The Episcopal church has new guidelines about drinking. I admit, I’m not impressed by recovery and addiction language that infuses the debate. By and large, the church has elevated 12-step, along with the Myers-Briggs, to doctrine and I remain skeptical. To me, the opposite of addiction is not sobriety, but connection, and policing alcohol misses the problem.
I won’t go into a longer discourse about 12-step language: they work for some people, and for that they should remain in the tool box of practical solutions. But the all or nothing, shame based, approach probably inhibits other people from being more responsible and reflective about their consumption. Still, some have shown that 12-step is not the panacea it claims to be.
Addiction is complicated. There’s some evidence to show it’s not a disease or the problem of a lack of will. If anything, that first drink is one of the places where we do feel powerful. Naltrexone can provide some help without the stigma, by inhibiting the sense of pleasure that comes, for example, from drinking. That said, the best way to deal with addiction is to help others find an alternative sense of meaning.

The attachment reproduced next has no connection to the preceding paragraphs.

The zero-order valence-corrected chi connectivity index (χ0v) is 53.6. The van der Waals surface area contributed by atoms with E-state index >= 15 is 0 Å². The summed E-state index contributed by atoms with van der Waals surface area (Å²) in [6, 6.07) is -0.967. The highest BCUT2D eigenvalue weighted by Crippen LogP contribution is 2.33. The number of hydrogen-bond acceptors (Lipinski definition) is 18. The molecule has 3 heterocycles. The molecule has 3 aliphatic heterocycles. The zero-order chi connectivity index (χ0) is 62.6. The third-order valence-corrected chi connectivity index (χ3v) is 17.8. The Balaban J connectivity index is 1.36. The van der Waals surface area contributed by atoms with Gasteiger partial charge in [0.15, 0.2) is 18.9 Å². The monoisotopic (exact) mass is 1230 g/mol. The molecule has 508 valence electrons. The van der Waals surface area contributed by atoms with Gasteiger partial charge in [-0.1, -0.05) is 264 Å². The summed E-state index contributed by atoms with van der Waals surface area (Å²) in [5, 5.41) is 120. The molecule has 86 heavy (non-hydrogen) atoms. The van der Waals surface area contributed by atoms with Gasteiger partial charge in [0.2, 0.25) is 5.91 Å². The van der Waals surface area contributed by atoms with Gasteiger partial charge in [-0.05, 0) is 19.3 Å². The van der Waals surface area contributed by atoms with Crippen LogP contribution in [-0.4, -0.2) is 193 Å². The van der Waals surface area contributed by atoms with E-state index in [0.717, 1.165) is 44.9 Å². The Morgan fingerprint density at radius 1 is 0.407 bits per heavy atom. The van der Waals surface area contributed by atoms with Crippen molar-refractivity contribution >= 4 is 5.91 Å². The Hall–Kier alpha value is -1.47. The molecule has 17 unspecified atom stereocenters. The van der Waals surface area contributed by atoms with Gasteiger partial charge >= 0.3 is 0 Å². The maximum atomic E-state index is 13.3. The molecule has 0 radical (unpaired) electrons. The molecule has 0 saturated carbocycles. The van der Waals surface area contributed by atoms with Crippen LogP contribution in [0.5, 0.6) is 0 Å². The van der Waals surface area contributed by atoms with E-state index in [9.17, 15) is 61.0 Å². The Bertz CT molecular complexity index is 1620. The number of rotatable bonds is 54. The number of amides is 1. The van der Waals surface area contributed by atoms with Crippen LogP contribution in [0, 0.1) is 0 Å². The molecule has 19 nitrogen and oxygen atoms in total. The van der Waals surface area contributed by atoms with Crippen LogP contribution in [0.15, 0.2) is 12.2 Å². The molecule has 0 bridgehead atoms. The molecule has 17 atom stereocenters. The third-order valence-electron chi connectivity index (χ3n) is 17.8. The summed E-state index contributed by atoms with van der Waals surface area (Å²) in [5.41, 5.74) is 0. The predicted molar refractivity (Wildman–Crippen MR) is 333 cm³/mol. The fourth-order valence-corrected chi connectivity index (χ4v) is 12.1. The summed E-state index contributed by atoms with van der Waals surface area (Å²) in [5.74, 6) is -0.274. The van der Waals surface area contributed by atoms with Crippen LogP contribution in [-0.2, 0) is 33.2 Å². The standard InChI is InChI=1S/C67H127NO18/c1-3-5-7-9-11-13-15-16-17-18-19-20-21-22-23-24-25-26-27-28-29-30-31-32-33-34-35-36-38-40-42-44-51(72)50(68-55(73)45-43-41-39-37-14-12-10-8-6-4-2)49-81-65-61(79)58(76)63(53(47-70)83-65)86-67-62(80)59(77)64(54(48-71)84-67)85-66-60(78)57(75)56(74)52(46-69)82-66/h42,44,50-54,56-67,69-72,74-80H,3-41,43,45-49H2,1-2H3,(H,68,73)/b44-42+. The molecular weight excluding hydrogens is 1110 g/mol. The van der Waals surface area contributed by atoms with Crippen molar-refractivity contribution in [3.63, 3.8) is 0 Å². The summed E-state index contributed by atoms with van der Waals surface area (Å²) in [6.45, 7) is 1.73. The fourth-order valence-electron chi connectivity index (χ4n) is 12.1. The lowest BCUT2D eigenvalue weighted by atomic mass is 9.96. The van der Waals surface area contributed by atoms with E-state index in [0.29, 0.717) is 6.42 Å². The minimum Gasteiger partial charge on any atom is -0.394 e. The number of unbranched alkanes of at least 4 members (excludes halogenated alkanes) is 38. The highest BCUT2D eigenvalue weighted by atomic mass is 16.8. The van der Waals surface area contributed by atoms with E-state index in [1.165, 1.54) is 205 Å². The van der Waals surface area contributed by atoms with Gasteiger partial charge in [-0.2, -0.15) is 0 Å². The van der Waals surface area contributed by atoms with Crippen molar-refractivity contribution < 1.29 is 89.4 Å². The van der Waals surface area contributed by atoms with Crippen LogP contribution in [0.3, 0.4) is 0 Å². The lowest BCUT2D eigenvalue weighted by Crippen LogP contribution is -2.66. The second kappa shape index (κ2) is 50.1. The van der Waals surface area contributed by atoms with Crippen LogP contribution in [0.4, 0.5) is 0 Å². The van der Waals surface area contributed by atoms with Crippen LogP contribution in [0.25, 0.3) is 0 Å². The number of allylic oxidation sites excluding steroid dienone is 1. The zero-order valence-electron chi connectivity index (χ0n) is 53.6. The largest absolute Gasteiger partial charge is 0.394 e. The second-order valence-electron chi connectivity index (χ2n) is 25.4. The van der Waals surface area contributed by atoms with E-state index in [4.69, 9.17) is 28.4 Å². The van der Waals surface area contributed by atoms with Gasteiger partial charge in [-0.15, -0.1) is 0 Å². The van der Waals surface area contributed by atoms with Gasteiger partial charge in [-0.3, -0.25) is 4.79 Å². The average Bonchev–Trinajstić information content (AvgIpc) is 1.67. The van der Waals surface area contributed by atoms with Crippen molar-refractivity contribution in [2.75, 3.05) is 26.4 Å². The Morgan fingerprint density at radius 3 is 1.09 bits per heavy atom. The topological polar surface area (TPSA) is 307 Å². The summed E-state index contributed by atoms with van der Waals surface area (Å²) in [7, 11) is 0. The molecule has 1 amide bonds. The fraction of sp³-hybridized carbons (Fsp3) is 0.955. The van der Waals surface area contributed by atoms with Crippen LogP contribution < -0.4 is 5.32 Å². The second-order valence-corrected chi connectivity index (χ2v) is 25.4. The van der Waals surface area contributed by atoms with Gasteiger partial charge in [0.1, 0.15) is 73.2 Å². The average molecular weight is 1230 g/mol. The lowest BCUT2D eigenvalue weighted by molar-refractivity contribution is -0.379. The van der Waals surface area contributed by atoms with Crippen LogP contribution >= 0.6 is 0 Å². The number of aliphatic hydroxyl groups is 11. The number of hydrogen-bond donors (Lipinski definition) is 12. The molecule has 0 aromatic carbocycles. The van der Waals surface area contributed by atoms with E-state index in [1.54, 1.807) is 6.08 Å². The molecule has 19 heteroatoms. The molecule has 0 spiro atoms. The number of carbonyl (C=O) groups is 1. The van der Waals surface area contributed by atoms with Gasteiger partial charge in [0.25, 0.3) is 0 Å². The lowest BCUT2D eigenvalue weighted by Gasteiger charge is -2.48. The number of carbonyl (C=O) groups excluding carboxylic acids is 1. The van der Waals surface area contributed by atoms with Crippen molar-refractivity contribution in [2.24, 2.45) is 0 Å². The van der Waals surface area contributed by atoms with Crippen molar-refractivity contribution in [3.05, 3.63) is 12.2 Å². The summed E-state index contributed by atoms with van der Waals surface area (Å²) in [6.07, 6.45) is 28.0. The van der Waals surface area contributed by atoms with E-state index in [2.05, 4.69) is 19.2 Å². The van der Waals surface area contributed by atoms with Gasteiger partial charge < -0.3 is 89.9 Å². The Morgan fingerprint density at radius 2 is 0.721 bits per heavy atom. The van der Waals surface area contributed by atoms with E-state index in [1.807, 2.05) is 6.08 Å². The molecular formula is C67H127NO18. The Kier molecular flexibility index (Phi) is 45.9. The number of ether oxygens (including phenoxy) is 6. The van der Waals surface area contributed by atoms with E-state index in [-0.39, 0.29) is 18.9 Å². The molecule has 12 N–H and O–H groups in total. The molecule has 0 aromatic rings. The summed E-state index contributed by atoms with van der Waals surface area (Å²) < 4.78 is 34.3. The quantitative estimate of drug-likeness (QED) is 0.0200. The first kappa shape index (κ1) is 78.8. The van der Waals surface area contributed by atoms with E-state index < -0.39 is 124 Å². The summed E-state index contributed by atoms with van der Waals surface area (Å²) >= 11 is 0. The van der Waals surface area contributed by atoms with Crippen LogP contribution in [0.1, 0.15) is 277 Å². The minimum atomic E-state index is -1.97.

And this is why it’s so tragic when pastors become addicted. In those cases, I wonder, what drives them? The tragedy is not that we serve alcohol.
But when what they believed wasn’t an effective alternative.